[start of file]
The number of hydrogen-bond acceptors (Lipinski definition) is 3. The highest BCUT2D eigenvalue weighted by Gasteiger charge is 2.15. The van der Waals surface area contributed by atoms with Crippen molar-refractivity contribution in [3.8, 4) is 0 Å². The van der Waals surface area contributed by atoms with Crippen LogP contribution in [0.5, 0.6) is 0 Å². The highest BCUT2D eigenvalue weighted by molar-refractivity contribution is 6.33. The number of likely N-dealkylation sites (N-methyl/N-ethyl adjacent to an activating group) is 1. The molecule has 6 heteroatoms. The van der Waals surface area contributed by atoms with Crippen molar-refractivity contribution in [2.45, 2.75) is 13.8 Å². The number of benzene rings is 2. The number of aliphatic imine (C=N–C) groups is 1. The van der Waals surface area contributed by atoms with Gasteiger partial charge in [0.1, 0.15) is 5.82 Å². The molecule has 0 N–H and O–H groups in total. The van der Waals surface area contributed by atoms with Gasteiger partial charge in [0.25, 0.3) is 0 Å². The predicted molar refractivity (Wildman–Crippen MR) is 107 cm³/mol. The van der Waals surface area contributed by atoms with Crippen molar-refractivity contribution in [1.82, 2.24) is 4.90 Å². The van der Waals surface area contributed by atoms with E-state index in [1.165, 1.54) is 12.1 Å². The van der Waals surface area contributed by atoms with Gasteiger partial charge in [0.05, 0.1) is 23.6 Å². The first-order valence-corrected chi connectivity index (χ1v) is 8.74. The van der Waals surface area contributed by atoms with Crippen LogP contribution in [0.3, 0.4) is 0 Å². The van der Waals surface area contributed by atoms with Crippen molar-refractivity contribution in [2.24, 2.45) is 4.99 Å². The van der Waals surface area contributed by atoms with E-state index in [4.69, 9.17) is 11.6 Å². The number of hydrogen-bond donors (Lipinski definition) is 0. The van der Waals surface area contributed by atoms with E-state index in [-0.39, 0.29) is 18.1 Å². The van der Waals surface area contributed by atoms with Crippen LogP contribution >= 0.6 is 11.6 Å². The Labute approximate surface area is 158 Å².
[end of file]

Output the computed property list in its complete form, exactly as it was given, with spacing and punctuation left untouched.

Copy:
The number of hydrogen-bond acceptors (Lipinski definition) is 3. The highest BCUT2D eigenvalue weighted by Gasteiger charge is 2.15. The van der Waals surface area contributed by atoms with Crippen molar-refractivity contribution in [3.8, 4) is 0 Å². The van der Waals surface area contributed by atoms with Crippen LogP contribution in [0.5, 0.6) is 0 Å². The highest BCUT2D eigenvalue weighted by molar-refractivity contribution is 6.33. The number of likely N-dealkylation sites (N-methyl/N-ethyl adjacent to an activating group) is 1. The molecule has 6 heteroatoms. The van der Waals surface area contributed by atoms with Crippen molar-refractivity contribution in [2.45, 2.75) is 13.8 Å². The number of benzene rings is 2. The number of aliphatic imine (C=N–C) groups is 1. The van der Waals surface area contributed by atoms with Gasteiger partial charge in [0.1, 0.15) is 5.82 Å². The molecule has 0 N–H and O–H groups in total. The van der Waals surface area contributed by atoms with Gasteiger partial charge in [0.25, 0.3) is 0 Å². The predicted molar refractivity (Wildman–Crippen MR) is 107 cm³/mol. The van der Waals surface area contributed by atoms with Crippen molar-refractivity contribution in [1.82, 2.24) is 4.90 Å². The van der Waals surface area contributed by atoms with E-state index in [1.165, 1.54) is 12.1 Å². The van der Waals surface area contributed by atoms with Gasteiger partial charge in [0.05, 0.1) is 23.6 Å². The first-order valence-corrected chi connectivity index (χ1v) is 8.74. The van der Waals surface area contributed by atoms with Crippen LogP contribution in [0.3, 0.4) is 0 Å². The van der Waals surface area contributed by atoms with Crippen molar-refractivity contribution in [2.24, 2.45) is 4.99 Å². The van der Waals surface area contributed by atoms with E-state index in [4.69, 9.17) is 11.6 Å². The number of hydrogen-bond donors (Lipinski definition) is 0. The van der Waals surface area contributed by atoms with E-state index in [-0.39, 0.29) is 18.1 Å². The van der Waals surface area contributed by atoms with Crippen LogP contribution >= 0.6 is 11.6 Å². The Labute approximate surface area is 158 Å².